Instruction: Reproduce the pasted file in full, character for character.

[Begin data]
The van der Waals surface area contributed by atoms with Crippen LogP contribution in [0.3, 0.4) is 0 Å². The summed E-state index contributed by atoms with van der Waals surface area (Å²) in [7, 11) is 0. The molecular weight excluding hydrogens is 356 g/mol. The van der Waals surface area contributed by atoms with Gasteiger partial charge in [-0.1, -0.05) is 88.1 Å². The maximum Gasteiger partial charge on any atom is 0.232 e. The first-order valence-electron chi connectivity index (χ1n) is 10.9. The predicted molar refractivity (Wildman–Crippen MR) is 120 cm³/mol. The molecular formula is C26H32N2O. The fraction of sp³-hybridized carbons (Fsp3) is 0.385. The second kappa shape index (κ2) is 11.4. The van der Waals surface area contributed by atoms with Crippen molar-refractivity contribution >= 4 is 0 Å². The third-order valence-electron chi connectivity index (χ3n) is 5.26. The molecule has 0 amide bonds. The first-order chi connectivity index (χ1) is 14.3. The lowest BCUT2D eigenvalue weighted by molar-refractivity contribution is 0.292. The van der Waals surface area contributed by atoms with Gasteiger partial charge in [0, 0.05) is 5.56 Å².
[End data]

The van der Waals surface area contributed by atoms with Crippen LogP contribution in [0.3, 0.4) is 0 Å². The summed E-state index contributed by atoms with van der Waals surface area (Å²) in [7, 11) is 0. The molecular weight excluding hydrogens is 356 g/mol. The van der Waals surface area contributed by atoms with Gasteiger partial charge in [-0.1, -0.05) is 88.1 Å². The maximum Gasteiger partial charge on any atom is 0.232 e. The first-order valence-electron chi connectivity index (χ1n) is 10.9. The predicted molar refractivity (Wildman–Crippen MR) is 120 cm³/mol. The molecular formula is C26H32N2O. The fraction of sp³-hybridized carbons (Fsp3) is 0.385. The second kappa shape index (κ2) is 11.4. The van der Waals surface area contributed by atoms with Crippen molar-refractivity contribution >= 4 is 0 Å². The third-order valence-electron chi connectivity index (χ3n) is 5.26. The molecule has 0 amide bonds. The first-order chi connectivity index (χ1) is 14.3. The lowest BCUT2D eigenvalue weighted by molar-refractivity contribution is 0.292. The van der Waals surface area contributed by atoms with Gasteiger partial charge in [0, 0.05) is 5.56 Å².